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How to hold a great meeting

Ask most people to describe meetings at work, and the adjectives they might use include "boring," "long" and "worthless."
Meeting agendas should have the mission of the gathering at the top.
Meeting agendas should have the mission of the gathering at the
/ Source: Forbes

Ask most people to describe meetings at work, and the adjectives they might use include "boring," "long" and "worthless."

"Hardly anyone does them well, and nobody thinks about how to improve them," says Jennifer Goodrich, president of Benchmark Leadership Training, a management training firm just outside of Chattanooga, Tenn.

But becoming a meeting master isn't the equivalent of searching for the fountain of youth. Just remember a few guidelines: Provide attendees with an agenda that includes the mission of the meeting at the top, stick to a time limit and have a decision-making process in place so the items discussed get accomplished. The most important rule: Cancel the meeting if you can't think of an actual problem to solve or decision that needs to be made.

Perhaps the most reviled workplace get-together is the weekly staff meeting. They tend to be longer than necessary, unstructured and boring. More often than not, they're completely useless, says Glenn Parker, co-author of Meeting Excellence: 33 Tools to Lead Meetings That Get Results. "The phrase we hear over and over again is, 'It was a waste of time,'" says Parker. "People feel there was no purpose other than, 'It's Tuesday morning, it's 9 a.m., so it's time for the regular staff meeting."

This is precisely the fate that one communications officer of a St. Paul, Minn., nonprofit suffers weekly. (She asked for anonymity because she still works there and fears retribution if she speaks unfavorably about the organization.) Her bosses break a number of meeting rules.

First, around 25 people attend, of which about half are the attorneys (the bosses); the rest are the support staff (accountants, office administrators, etc.), who don't all need to be there. Second, there's no agenda or specific purpose. Instead, the facilitator asks everyone what they've done throughout the week. The lawyers dominate the meeting, competing about who worked harder. Finally, the meeting tends to go over its allotted time.

Parker says it's a common problem that some people in a meeting don't really need to be there. One solution: If some people only need an update, don't force them to attend a long meeting — send an e-mail update instead.

No matter who attends, always distribute a written agenda so attendees know what to focus on and what information or materials to bring. Goodrich suggests implementing a rule: If participants aren't given an agenda before the meeting, they are not required to attend.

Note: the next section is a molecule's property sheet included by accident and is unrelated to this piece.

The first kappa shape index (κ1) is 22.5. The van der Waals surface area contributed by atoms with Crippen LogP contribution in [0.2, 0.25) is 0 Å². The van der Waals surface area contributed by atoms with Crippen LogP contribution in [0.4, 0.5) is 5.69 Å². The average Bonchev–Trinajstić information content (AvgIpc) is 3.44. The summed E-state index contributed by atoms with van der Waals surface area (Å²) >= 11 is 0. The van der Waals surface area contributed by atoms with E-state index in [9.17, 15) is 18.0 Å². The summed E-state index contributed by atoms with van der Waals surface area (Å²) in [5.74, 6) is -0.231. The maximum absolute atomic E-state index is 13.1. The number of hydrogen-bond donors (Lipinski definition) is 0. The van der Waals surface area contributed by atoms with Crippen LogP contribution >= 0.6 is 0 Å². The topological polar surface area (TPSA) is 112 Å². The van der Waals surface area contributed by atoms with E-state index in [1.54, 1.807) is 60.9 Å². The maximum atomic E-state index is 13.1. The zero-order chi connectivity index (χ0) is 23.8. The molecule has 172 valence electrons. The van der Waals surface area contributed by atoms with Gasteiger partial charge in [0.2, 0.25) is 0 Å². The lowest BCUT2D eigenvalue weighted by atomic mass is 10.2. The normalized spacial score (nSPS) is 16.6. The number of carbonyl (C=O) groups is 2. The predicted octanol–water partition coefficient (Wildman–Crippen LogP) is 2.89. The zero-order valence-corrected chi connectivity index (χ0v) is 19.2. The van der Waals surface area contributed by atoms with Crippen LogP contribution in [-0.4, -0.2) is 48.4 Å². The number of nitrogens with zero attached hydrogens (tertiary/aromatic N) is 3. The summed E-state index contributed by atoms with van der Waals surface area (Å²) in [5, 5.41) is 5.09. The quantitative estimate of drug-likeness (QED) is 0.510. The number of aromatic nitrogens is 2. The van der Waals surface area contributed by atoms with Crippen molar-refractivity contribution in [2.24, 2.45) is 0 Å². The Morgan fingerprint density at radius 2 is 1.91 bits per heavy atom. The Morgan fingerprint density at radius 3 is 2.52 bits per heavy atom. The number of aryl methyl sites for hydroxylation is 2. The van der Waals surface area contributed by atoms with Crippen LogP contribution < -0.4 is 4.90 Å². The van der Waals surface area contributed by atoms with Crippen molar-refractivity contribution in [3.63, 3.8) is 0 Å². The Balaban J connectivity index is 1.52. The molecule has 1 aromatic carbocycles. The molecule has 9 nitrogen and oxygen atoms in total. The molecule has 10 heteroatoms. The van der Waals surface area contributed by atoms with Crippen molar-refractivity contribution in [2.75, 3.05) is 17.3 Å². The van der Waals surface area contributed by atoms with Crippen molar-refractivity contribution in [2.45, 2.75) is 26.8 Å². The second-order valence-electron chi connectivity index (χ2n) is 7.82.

That's what Tim Cutshaw did. He's in charge of operations at the Arizona engineering firm Mesa Associates, and he recently implemented that rule, along with another helpful one: Prior to the meeting, he e-mails all participants a project update spreadsheet. That way, the discussion remains focused on new issues rather than an endless string of updates.

The results were impressive. "Before, we didn't get everything accomplished," says Cutshaw. "Now we finish on time or before time."

Another common problem: Getting off track. There are two ways to deal with this issue. Goodrich suggests using a miniature hour glass like the ones that come in board games. When the sand runs out, the speaker's time is up. Another approach: Speakers can be instructed to hold a specific object — say a mug or a ball — when talking. Only the person holding the object is allowed to talk.

Parker suggests a more direct approach. If the meeting leader — or another staffer — tends to go off topic or share personal anecdotes, don't deal with it in the meeting. Instead, have someone approach the person post-meeting and say: "Everybody enjoys the anecdotes about the industry, but I'm sure you realize people are very busy. We're all on deadline. It would be helpful if can we can complete the agenda on time." Another option: "We enjoy those stories, but we'd rather hear them after work over a drink."

Speaking of drinks, don't be afraid of serving snacks or non-alcoholic beverages during a meeting. Some managers worry it'll distract participants, but you need not worry. People who eat together feel more comfortable around each other.

Parker suggests jazzing up meeting food by having "all chocolate" meetings in the afternoon. If you're a health-conscious office, make healthy snacks the theme of the food. Many companies are global, so it's not unusual to have many ethnicities represented. That can make for a great opportunity to try out different cuisines.

Another Parker suggestion: Start and end meetings at odd times. Meaning, instead of calling for a meeting at 2:30, start it at 2:34. "It gets people's attention," he says. "It's another way of adding fun and spirit."